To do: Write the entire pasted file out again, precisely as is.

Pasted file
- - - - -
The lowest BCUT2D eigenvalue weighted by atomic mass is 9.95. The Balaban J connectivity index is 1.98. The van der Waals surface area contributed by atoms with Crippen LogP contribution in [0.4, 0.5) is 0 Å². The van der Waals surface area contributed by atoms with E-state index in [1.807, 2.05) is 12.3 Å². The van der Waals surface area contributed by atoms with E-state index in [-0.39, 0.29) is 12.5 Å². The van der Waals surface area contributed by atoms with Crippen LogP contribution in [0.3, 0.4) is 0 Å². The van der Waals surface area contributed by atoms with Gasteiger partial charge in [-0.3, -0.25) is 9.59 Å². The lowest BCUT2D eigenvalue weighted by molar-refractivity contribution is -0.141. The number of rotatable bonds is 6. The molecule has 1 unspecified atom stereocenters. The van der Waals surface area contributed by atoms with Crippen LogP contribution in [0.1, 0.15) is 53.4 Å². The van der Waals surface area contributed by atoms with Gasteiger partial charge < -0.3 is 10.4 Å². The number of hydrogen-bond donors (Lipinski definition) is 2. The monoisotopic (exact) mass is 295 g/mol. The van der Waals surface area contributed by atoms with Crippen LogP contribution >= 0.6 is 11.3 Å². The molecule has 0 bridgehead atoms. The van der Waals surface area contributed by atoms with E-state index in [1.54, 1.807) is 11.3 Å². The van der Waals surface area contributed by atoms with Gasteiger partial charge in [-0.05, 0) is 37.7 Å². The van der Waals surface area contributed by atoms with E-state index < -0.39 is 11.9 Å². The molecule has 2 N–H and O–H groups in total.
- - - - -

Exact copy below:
The lowest BCUT2D eigenvalue weighted by atomic mass is 9.95. The Balaban J connectivity index is 1.98. The van der Waals surface area contributed by atoms with Crippen LogP contribution in [0.4, 0.5) is 0 Å². The van der Waals surface area contributed by atoms with E-state index in [1.807, 2.05) is 12.3 Å². The van der Waals surface area contributed by atoms with E-state index in [-0.39, 0.29) is 12.5 Å². The van der Waals surface area contributed by atoms with Crippen LogP contribution in [0.3, 0.4) is 0 Å². The van der Waals surface area contributed by atoms with Gasteiger partial charge in [-0.3, -0.25) is 9.59 Å². The lowest BCUT2D eigenvalue weighted by molar-refractivity contribution is -0.141. The number of rotatable bonds is 6. The molecule has 1 unspecified atom stereocenters. The van der Waals surface area contributed by atoms with Crippen LogP contribution in [0.1, 0.15) is 53.4 Å². The van der Waals surface area contributed by atoms with Gasteiger partial charge < -0.3 is 10.4 Å². The number of hydrogen-bond donors (Lipinski definition) is 2. The monoisotopic (exact) mass is 295 g/mol. The van der Waals surface area contributed by atoms with Crippen LogP contribution >= 0.6 is 11.3 Å². The molecule has 0 bridgehead atoms. The van der Waals surface area contributed by atoms with E-state index in [1.54, 1.807) is 11.3 Å². The van der Waals surface area contributed by atoms with Gasteiger partial charge in [-0.05, 0) is 37.7 Å². The van der Waals surface area contributed by atoms with E-state index < -0.39 is 11.9 Å². The molecule has 2 N–H and O–H groups in total.